It bans the substances that inspired William James' ideas about human consciousness and the nature of ultimate reality. In short, it causes all of the problems that it purports to solve, and then some, meanwhile violating the Natural Law upon which Thomas Jefferson founded America. (Surely, Jefferson was rolling over in his grave when Ronald Reagan's DEA stomped onto Monticello in 1987 and confiscated the founding father's poppy plants.)
If you believe in freedom and democracy, in America and around the world, please stay tuned for more philosophically oriented broadsides against the outrageous war on godsend medicines, AKA the war on drugs.
PS The drug war has not failed: to the contrary, it has succeeded, insofar as its ultimate goal was to militarize police forces around the world and help authorities to ruthlessly eliminate those who stand in the way of global capitalism. For more, see Drug War Capitalism by Dawn Paley. Oh, and did I mention that most Drug Warriors these days would never get elected were it not for the Drug War itself, which threw hundreds of thousands of their political opposition in jail? Trump was right for the wrong reasons: elections are being stolen in America, but the number-one example of that fact is his own narrow victory in 2016, which could never have happened without the existence of laws that were specifically written to keep Blacks and minorities from voting. The Drug War, in short, is a cancer on the body politic.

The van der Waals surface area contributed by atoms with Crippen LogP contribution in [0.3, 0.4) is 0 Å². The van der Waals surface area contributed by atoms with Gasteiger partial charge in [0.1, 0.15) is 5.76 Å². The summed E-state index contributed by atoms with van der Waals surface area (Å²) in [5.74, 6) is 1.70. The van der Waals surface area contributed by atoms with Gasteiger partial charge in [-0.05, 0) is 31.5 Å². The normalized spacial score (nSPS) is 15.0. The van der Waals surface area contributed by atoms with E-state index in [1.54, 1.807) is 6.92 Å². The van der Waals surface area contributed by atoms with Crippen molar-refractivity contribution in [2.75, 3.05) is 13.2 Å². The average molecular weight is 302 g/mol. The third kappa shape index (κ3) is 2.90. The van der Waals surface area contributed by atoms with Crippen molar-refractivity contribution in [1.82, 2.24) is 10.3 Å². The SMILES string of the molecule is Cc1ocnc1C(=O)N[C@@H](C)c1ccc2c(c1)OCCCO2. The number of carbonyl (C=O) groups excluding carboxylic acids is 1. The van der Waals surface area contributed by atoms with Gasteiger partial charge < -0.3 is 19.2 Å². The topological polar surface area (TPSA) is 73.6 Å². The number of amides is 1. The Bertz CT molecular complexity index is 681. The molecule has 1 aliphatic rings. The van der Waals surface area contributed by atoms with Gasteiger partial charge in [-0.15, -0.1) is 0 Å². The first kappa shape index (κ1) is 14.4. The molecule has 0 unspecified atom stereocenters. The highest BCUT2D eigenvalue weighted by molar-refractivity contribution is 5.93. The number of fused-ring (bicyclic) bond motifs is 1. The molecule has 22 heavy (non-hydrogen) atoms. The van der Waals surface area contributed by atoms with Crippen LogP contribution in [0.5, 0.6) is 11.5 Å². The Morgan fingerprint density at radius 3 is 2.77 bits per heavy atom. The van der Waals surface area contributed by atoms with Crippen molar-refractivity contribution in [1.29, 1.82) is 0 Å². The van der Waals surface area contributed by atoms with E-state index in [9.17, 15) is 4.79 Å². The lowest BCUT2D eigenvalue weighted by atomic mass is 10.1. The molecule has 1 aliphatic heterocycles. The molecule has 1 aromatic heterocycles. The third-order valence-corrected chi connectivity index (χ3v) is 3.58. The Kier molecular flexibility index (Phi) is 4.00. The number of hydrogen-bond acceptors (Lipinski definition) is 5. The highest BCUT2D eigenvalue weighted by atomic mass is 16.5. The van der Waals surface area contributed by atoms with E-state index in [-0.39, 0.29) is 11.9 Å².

Rather than apologetically decriminalizing selected plants, we should be demanding the immediate restoration of Natural Law, according to which "The earth, and all that is therein, is given to men for the support and comfort of their being." (John Locke)
Andrew, Christopher "The Secret World: A History of Intelligence" 2019 Yale University Press
Aurelius, Marcus "Meditations" 2021 East India Publishing Company